The famous Angel Oak in Angel Oak Park in Charleston is a majestic tree (photo) whose age is estimated at 500 years old. It reminds all members of the great Acadian family that some deportees lived their life with dynamism and ease in South Carolina. This was the case, for instance, of Bazile Lanneau (from La Noue to Lenud). In 1755, nearly a thousand Acadians were deported to South Carolina. Of the 24 makeshift second-hand cargo vessels, modified and chartered in Boston for the deportation of two persons per tonne (a set rule), six of them dropped anchor in Charleston harbor. Although each one has its own story to tell, the Hobson and the Edward Cornwallis are worthy of mention, as their epic cannot be forgotten.
According to Canadian records, Basile La Noue was born in Acadia on November 11, 1746. At the age of nine, Basile, his mother (Marguerite Richard) and his two brothers Jean-Baptiste and François were deported to Charleston, most likely aboard the Hobson, a 177-tonne vessel, the largest of the 24 carriers leased for the deportation. It left Port-Royal in Acadia on December 8, 1755, with 342 passengers on board, 43 men, 45 women, 120 boys and 134 girls. Its human cargo did not exceed the limit of two passengers per ton. After 38 days at sea it arrived at Charleston. In 1756 on the Vanderhost plantation, Basile’s mother, as well as Francis (François), died of smallpox. Orphan, Basile was adopted (together with his brother Jean-Baptiste) by a local family and his name became Bazile Lanneau.
Research reveals that Bazile educated himself, developed a thriving business, became a bank director in Charleston as well as a city official and Commissioner. He was also an elected representative in the South Carolina State Legislature in 1796, 1798 and 1802. Bazile died on November 9, 1833, at the age of 86, and was buried in the Circular Congregational Church Cemetery (photo) in Charleston.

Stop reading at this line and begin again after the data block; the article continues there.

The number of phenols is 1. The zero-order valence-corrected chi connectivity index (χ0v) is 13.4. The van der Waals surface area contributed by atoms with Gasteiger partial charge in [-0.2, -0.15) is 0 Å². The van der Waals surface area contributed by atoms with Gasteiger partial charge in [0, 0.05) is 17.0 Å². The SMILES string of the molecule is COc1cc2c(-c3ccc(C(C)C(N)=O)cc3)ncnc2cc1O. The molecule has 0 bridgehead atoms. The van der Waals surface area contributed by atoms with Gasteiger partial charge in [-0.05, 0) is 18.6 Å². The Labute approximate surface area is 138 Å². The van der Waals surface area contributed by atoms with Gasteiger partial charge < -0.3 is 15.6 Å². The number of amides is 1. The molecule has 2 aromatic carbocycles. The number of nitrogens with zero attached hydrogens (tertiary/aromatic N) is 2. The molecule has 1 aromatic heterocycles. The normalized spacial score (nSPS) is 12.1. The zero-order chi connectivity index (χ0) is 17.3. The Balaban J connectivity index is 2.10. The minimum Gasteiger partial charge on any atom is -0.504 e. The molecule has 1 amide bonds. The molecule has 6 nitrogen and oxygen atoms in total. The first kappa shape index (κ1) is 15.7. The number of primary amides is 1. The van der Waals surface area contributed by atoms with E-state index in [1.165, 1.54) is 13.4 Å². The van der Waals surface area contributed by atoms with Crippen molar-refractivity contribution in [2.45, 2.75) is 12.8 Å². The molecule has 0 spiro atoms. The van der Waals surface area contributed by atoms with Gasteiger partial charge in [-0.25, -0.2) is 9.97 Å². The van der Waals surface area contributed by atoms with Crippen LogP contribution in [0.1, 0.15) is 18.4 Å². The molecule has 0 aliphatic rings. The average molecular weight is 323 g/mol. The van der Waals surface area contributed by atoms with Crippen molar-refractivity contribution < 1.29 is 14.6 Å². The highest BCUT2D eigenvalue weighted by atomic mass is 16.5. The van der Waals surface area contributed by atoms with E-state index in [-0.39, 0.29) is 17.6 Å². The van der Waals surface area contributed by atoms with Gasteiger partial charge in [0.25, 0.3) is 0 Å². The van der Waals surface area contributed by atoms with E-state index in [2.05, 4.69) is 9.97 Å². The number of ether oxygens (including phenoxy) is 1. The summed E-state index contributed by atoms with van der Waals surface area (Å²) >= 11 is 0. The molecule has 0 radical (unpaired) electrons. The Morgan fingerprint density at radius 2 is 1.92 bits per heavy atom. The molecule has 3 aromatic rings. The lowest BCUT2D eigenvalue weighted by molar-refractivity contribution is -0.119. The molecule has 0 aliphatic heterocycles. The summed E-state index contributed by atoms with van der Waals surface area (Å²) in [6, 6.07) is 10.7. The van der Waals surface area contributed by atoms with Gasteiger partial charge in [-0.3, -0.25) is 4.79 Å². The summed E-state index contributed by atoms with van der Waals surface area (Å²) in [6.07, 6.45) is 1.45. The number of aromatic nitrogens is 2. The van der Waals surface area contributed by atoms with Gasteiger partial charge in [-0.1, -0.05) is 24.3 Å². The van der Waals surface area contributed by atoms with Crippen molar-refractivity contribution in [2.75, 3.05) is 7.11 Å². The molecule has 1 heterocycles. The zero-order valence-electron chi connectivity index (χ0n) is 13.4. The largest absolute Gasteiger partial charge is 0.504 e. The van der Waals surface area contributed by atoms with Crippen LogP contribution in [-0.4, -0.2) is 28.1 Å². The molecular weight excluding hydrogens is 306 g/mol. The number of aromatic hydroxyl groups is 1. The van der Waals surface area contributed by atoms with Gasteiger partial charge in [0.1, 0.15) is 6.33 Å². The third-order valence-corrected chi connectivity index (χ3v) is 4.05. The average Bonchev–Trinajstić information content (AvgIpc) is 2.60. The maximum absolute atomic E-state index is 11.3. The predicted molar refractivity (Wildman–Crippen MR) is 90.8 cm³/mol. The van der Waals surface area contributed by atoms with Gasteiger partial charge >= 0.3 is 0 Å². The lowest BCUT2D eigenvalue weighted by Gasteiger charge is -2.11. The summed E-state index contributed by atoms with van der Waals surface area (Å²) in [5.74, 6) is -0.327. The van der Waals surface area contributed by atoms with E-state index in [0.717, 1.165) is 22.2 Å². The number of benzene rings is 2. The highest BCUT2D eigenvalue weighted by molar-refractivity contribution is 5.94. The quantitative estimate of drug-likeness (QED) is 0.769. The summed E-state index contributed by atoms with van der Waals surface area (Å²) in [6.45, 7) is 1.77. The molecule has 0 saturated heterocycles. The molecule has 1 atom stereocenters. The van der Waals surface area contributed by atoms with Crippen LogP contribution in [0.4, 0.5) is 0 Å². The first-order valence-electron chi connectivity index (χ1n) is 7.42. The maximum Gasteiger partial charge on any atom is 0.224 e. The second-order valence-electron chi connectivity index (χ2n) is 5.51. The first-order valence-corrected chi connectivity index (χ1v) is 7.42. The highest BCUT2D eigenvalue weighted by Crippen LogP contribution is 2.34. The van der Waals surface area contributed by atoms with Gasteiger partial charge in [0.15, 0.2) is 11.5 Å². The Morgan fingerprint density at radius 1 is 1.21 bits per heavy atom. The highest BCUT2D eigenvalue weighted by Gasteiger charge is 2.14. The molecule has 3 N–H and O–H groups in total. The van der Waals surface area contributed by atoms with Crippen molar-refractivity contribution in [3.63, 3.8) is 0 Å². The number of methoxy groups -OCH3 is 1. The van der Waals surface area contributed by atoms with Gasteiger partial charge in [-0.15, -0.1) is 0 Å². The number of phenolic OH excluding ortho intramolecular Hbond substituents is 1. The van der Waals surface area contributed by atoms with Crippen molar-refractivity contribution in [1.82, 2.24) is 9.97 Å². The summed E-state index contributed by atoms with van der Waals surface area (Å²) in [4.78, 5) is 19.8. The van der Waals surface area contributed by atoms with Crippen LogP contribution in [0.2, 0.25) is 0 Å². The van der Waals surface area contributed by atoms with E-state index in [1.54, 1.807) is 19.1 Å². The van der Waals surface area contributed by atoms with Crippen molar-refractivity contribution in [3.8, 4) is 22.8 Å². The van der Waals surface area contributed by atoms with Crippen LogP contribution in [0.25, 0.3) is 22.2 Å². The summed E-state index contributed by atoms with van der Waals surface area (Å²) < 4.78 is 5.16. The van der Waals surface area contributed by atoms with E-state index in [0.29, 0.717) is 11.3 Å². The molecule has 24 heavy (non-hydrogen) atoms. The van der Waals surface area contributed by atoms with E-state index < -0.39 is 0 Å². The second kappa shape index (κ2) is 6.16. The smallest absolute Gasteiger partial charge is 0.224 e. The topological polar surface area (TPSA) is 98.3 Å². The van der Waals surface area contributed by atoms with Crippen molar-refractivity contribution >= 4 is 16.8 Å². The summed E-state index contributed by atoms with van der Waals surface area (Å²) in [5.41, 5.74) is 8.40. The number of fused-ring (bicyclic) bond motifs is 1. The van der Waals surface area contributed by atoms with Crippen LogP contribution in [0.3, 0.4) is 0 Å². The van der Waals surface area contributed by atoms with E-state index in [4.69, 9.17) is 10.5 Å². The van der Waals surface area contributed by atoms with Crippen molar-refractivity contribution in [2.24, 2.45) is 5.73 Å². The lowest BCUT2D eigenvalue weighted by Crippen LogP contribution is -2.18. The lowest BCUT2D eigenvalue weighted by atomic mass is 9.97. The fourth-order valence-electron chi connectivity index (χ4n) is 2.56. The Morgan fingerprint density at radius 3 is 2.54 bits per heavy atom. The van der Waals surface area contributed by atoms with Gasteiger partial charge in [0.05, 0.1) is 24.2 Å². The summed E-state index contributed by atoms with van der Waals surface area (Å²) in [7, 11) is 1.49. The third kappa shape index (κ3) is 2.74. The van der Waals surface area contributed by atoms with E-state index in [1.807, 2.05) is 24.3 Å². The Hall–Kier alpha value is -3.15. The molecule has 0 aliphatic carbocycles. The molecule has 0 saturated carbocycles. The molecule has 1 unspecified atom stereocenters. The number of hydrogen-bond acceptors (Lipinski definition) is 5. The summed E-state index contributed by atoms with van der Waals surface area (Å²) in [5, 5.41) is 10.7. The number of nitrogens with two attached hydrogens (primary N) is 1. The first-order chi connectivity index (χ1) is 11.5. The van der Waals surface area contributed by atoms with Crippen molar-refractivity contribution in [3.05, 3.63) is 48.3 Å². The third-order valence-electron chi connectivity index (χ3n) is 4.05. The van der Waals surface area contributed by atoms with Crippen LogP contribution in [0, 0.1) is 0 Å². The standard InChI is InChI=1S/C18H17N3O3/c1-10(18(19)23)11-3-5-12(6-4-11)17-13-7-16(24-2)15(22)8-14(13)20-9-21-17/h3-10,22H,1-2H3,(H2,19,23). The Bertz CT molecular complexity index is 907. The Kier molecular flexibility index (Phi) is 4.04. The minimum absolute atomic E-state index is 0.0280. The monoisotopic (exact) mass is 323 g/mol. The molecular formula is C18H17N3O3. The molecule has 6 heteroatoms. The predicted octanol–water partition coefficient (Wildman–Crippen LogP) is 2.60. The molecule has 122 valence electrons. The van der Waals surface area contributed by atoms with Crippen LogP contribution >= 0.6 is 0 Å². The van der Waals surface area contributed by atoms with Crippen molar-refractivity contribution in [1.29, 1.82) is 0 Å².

Only four of Bazile’s children survived to maturity, Emma Louise, Bazile René, Charles Henry and John Francis. They all married and had 30 children in aggregate, thus adding several branches to the Lanneau family tree. Somehow the family took the name of Lenud over the years, referring in particular to Lenud’s Ferry on the Santee River and the Dupré family.
All did not have the same luck
The Edward Cornwallis vessel, like many others, did not respect the rule of two passengers per ton. This 130-tonne carrier left Beaubassin, Nova Scotia on October 13, 1755 with 417 Acadians on board. It did reach Charleston five weeks later but with only 207 passengers, 24 men, 25 women and 158 children. During its voyage 210 deportees died at sea, a mortality rate of 50%. With an overload of 157 people to feed the food supply, correlated to the number of passengers, ran out. Can this blatant noncompliance with the rule (of two persons per tonne) be the cause of an intentional genocide?
Many documents show that most British cargo ships carried about one-third more deportees than they were designed to, resulting in rapid depletion of drinking water and food. The adverse effects of overcrowding and unhealthy eating had devastating effects on the previously robust health of Acadians in exile.